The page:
Chapter 7: The NHS as a partner across a place

Why this matters

Across each dimension of anchor activity, the NHS can accelerate progress by working with others across a place – both within the NHS and with anchors from other sectors – to scale impact and develop shared approaches. The combined assets of anchor institutions (in terms of local jobs, spending and land) can be significant; working collaboratively can give anchors more reach into the community than they would have individually, and allows sharing of best practice. And by working together locally, anchors can use their collective influence to encourage other organisations in their local economies to adopt similar practices.

Establishing anchor partnerships and collaboratives can be key to developing greater intentionality and shared purpose around an anchor mission. There are, however, some contextual and wider issues around place-based anchor collaboration that must be carefully considered.

What do anchor partnerships look like in practice?

Partnering with other anchor institutions across a place

  1. Developing anchor collaboratives and networks to support shared approaches locally

Partnering with other NHS anchors

  1. Developing networks to support shared learning and spread good practice

Policy context

The growing focus on place-based approaches to improve health and economic outcomes, both within and across local areas, has changed the dynamics of how anchor institutions may function and work together across a place.

In some areas, devolution has brought sectors together to think collectively about how to channel assets to improve the wellbeing of local populations. For example, the Greater Manchester devolution deal, which gave the combined authority control over £6bn spend on health and social care in the 10 boroughs, has supported anchors to develop a joint strategy for improving population health and economic prosperity across the city region. But even when health and social care have been incorporated into plans, the NHS has not always actively contributed to broader economic strategy development and discussions.

Likewise, the delivery of the government’s Industrial Strategy relies on place-based approaches and calls on combined authorities and LEPs to come together to develop ways to spur growth across local communities. The extent to which NHS organisations have engaged with LEPs has been mostly limited: very few LEPs have NHS representation on their boards, though there are some exceptions – like in Dorset, where the chief system integration officer for the local CCG is a member., Stakeholders have noted that there is an opportunity for the NHS to take a more active role in supporting the delivery of these place-based strategies, given the significant economic assets they bring, and their powers to improve skills development, innovation, employment and infrastructure to support productivity. Moreover, working in partnership on these strategies can open up opportunities to access new funding streams.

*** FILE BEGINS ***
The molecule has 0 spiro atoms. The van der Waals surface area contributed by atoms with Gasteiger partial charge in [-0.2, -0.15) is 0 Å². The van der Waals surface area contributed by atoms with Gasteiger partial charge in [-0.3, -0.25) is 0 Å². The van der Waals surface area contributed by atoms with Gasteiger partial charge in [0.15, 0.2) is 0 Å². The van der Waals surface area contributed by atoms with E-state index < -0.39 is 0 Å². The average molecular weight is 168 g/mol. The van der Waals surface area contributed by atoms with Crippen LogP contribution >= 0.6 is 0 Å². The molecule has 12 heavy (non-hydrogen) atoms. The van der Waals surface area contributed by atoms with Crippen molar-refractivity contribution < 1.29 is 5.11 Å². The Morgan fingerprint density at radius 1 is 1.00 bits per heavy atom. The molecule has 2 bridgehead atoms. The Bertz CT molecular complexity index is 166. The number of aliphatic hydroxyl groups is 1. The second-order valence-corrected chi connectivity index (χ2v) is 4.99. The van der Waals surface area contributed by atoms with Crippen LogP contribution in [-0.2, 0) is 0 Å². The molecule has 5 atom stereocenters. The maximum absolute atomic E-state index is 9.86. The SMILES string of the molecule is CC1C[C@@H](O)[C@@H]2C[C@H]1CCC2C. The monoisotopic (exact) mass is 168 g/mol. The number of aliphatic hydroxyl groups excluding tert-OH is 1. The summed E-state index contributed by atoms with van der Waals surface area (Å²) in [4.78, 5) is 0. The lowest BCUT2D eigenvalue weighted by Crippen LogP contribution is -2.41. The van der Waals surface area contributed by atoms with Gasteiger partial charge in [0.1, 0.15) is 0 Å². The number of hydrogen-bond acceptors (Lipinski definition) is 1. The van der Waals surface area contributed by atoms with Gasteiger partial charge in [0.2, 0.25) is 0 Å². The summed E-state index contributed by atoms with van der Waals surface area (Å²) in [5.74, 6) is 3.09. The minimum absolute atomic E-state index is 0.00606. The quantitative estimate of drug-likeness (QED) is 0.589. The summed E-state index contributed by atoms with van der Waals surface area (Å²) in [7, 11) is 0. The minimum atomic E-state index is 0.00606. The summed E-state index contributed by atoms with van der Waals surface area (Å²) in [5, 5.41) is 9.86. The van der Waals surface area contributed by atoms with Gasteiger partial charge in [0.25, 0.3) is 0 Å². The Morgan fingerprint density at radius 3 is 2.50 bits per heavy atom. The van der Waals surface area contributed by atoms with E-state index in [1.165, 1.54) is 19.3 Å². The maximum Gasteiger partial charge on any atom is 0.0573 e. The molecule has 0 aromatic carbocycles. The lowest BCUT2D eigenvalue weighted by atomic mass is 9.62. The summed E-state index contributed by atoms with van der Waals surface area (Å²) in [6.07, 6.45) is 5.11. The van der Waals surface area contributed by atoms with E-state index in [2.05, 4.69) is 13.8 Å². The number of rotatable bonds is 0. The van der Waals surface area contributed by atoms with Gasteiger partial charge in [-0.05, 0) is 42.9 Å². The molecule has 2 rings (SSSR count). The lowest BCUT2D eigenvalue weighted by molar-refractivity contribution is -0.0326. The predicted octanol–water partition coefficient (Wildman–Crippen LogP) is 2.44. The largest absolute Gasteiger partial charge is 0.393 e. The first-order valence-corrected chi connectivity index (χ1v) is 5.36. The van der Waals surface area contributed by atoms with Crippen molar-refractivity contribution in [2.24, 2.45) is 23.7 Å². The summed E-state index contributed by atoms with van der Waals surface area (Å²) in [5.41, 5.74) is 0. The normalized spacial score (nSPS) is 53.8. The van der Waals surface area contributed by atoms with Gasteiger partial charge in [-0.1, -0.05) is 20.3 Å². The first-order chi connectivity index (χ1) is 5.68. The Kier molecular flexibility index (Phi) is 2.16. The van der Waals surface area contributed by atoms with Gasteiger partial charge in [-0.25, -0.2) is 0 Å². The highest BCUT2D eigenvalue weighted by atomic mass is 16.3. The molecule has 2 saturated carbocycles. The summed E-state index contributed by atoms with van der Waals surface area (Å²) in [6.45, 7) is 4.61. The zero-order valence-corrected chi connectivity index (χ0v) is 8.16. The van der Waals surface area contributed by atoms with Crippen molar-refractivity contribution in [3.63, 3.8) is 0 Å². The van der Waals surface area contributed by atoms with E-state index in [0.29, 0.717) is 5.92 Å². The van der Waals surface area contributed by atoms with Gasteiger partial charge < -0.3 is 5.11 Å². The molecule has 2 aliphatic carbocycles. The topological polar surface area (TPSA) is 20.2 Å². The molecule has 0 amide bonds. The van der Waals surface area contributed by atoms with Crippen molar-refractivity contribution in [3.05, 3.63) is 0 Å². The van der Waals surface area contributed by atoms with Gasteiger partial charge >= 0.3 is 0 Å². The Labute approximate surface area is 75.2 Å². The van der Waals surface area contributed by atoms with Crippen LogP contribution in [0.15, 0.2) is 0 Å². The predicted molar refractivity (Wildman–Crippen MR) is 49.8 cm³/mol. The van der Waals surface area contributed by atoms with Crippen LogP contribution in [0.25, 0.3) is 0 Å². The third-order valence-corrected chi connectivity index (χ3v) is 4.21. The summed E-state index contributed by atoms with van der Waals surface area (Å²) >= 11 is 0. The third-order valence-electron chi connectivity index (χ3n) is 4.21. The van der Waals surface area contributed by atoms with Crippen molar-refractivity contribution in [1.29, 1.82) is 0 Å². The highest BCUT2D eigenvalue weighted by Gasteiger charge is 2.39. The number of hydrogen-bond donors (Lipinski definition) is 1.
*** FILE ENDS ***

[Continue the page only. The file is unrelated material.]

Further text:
‘We are very much trying to take an approach looking at how the local NHS organisations begin to play their part in shifting conversation. I don’t think what we’ve ever done particularly well in the NHS is to say, “What is the role of our organisation in contributing to the economic success of that area?” I don’t think we’ve made that connection powerfully enough, yet.’

Strategy lead

Combined authority

Within health and care, we have identified a number of opportunities for STPs and ICSs to develop anchor approaches around common aims. These are relatively new forums for partnership working and it is too early to tell whether they will realise their promise of supporting more collaboration around prevention. None of the 2016 STP plans referred explicitly to an anchor mission, and few described initiatives to work on anchor-like strategies to intervene in the wider determinants of health. However, as ICSs are a key part of the delivery mechanism for the NHS Long Term Plan, they may create the incentive for NHS organisations to develop their anchor role and collaborate with local partners for the benefit of local communities.

The emphasis on place, both within the NHS and in broader government policy, creates fertile ground for NHS organisations to think differently about their role in a place. If harnessed effectively, it could provide the conditions needed to support greater collaboration to develop communities and take collective action to tackle inequalities and improve the socioeconomic environments needed for good health.

Learning from practice

Partnering with other anchor institutions across a place

  1. Developing anchor collaboratives and networks to support shared approaches locally

Anchor institutions in several UK cities have started to work more closely to combine their influence and scale impact in local communities. This has often taken a range of forms including collaboratives, networks and economic coalitions, with shared objectives around a common anchor mission.

For example, in Sheffield the NHS has joined with local universities, housing associations, colleges, the city council, chamber of commerce and voluntary sector organisations to drive a collective commitment to building a more inclusive local economy. Led by the city council, the Sheffield City Partnership has developed a framework with a vision, commitments and shared objectives for implementing a city-wide approach to: education, skills and work; environmental sustainability and inequality; procurement; and homelessness and violent crime. The framework provides focus for working together around an anchor mission. It is also being underpinned by extensive engagement with local people to help identify what an inclusive economy would mean for them, and help define common standards and indicators to help track progress and ensure that resources are invested in the areas that could bring the greatest community benefit.

While the potential benefits of greater collaboration between anchors are clear, a range of structural and contextual factors conspire to make partnering around an anchor mission difficult. For one, each anchor has different accountability and governance mechanisms that affect their ability to develop and implement anchor strategies. Across each category of anchor activity, organisations will be accountable to different stakeholders, require different administrative processes and have different financial constraints, affecting their ability to work together across a place.